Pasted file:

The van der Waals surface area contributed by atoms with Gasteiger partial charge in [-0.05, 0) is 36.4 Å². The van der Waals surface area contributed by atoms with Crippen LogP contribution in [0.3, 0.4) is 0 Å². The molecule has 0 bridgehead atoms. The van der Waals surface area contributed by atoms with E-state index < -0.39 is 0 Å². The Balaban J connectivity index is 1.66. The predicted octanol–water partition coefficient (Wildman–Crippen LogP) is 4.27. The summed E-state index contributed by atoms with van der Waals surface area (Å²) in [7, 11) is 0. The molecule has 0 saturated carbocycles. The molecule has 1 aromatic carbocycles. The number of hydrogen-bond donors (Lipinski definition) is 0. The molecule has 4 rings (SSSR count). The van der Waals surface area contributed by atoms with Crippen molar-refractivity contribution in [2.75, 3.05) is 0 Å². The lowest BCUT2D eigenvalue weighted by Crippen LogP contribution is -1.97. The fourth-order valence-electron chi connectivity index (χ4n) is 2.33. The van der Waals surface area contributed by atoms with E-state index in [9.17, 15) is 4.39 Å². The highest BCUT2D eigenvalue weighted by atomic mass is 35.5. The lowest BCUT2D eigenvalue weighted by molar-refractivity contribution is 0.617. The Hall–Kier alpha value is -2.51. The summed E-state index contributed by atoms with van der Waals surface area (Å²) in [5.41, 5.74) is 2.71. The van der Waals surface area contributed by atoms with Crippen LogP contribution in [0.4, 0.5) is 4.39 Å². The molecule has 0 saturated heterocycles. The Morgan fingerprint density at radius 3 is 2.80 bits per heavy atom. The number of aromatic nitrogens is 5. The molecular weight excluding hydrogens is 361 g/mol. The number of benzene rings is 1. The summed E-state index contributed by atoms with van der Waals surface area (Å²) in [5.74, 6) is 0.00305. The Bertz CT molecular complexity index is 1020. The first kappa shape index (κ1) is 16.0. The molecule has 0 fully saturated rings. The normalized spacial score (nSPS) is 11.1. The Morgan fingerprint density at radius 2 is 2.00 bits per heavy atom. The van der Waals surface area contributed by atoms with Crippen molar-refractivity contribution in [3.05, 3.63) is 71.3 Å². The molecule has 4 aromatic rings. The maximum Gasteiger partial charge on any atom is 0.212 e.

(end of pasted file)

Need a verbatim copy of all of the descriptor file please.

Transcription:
The van der Waals surface area contributed by atoms with Gasteiger partial charge in [-0.05, 0) is 36.4 Å². The van der Waals surface area contributed by atoms with Crippen LogP contribution in [0.3, 0.4) is 0 Å². The molecule has 0 bridgehead atoms. The van der Waals surface area contributed by atoms with E-state index < -0.39 is 0 Å². The Balaban J connectivity index is 1.66. The predicted octanol–water partition coefficient (Wildman–Crippen LogP) is 4.27. The summed E-state index contributed by atoms with van der Waals surface area (Å²) in [7, 11) is 0. The molecule has 0 saturated carbocycles. The molecule has 1 aromatic carbocycles. The number of hydrogen-bond donors (Lipinski definition) is 0. The molecule has 4 rings (SSSR count). The van der Waals surface area contributed by atoms with Crippen molar-refractivity contribution in [2.75, 3.05) is 0 Å². The lowest BCUT2D eigenvalue weighted by Crippen LogP contribution is -1.97. The fourth-order valence-electron chi connectivity index (χ4n) is 2.33. The van der Waals surface area contributed by atoms with E-state index in [9.17, 15) is 4.39 Å². The highest BCUT2D eigenvalue weighted by atomic mass is 35.5. The lowest BCUT2D eigenvalue weighted by molar-refractivity contribution is 0.617. The Hall–Kier alpha value is -2.51. The summed E-state index contributed by atoms with van der Waals surface area (Å²) in [5.41, 5.74) is 2.71. The van der Waals surface area contributed by atoms with Crippen LogP contribution in [0.4, 0.5) is 4.39 Å². The molecule has 0 saturated heterocycles. The Morgan fingerprint density at radius 3 is 2.80 bits per heavy atom. The number of aromatic nitrogens is 5. The molecular weight excluding hydrogens is 361 g/mol. The number of benzene rings is 1. The summed E-state index contributed by atoms with van der Waals surface area (Å²) in [5.74, 6) is 0.00305. The Bertz CT molecular complexity index is 1020. The first kappa shape index (κ1) is 16.0. The molecule has 0 fully saturated rings. The normalized spacial score (nSPS) is 11.1. The Morgan fingerprint density at radius 2 is 2.00 bits per heavy atom. The van der Waals surface area contributed by atoms with Crippen molar-refractivity contribution in [3.05, 3.63) is 71.3 Å². The molecule has 4 aromatic rings. The maximum Gasteiger partial charge on any atom is 0.212 e.